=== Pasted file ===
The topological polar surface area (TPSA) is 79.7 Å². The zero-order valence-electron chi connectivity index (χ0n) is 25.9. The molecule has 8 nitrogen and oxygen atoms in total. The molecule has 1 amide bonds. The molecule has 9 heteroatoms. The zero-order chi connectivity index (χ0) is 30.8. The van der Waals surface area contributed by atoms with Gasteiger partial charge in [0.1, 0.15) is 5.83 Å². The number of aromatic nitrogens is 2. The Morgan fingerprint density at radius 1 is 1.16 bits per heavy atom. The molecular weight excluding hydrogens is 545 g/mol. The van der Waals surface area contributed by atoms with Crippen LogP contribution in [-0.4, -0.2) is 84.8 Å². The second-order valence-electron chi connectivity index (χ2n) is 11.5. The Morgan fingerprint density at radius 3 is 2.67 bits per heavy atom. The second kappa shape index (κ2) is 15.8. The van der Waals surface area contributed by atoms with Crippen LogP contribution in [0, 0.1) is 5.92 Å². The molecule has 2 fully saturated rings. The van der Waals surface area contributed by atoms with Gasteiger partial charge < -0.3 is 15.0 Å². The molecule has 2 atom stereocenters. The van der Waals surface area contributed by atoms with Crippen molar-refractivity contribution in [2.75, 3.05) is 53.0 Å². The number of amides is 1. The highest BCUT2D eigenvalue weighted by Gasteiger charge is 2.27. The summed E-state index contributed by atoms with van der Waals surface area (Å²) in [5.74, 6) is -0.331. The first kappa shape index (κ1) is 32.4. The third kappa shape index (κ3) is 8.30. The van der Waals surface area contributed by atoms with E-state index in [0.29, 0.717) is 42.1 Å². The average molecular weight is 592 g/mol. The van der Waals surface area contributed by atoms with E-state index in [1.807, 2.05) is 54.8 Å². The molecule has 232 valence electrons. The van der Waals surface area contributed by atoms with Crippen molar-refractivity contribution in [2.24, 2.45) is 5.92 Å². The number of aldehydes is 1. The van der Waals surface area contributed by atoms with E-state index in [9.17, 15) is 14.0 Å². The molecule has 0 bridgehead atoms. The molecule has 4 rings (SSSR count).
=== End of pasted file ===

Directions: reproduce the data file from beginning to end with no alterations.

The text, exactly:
The topological polar surface area (TPSA) is 79.7 Å². The zero-order valence-electron chi connectivity index (χ0n) is 25.9. The molecule has 8 nitrogen and oxygen atoms in total. The molecule has 1 amide bonds. The molecule has 9 heteroatoms. The zero-order chi connectivity index (χ0) is 30.8. The van der Waals surface area contributed by atoms with Gasteiger partial charge in [0.1, 0.15) is 5.83 Å². The number of aromatic nitrogens is 2. The Morgan fingerprint density at radius 1 is 1.16 bits per heavy atom. The molecular weight excluding hydrogens is 545 g/mol. The van der Waals surface area contributed by atoms with Crippen LogP contribution in [-0.4, -0.2) is 84.8 Å². The second-order valence-electron chi connectivity index (χ2n) is 11.5. The Morgan fingerprint density at radius 3 is 2.67 bits per heavy atom. The second kappa shape index (κ2) is 15.8. The van der Waals surface area contributed by atoms with Crippen LogP contribution in [0, 0.1) is 5.92 Å². The molecule has 2 fully saturated rings. The van der Waals surface area contributed by atoms with Gasteiger partial charge < -0.3 is 15.0 Å². The molecule has 2 atom stereocenters. The van der Waals surface area contributed by atoms with Crippen molar-refractivity contribution in [2.75, 3.05) is 53.0 Å². The number of amides is 1. The highest BCUT2D eigenvalue weighted by Gasteiger charge is 2.27. The summed E-state index contributed by atoms with van der Waals surface area (Å²) in [5.74, 6) is -0.331. The first kappa shape index (κ1) is 32.4. The third kappa shape index (κ3) is 8.30. The van der Waals surface area contributed by atoms with E-state index in [0.29, 0.717) is 42.1 Å². The average molecular weight is 592 g/mol. The van der Waals surface area contributed by atoms with E-state index in [1.807, 2.05) is 54.8 Å². The molecule has 232 valence electrons. The van der Waals surface area contributed by atoms with Crippen molar-refractivity contribution in [2.24, 2.45) is 5.92 Å². The number of aldehydes is 1. The van der Waals surface area contributed by atoms with E-state index in [9.17, 15) is 14.0 Å². The molecule has 0 bridgehead atoms. The molecule has 4 rings (SSSR count).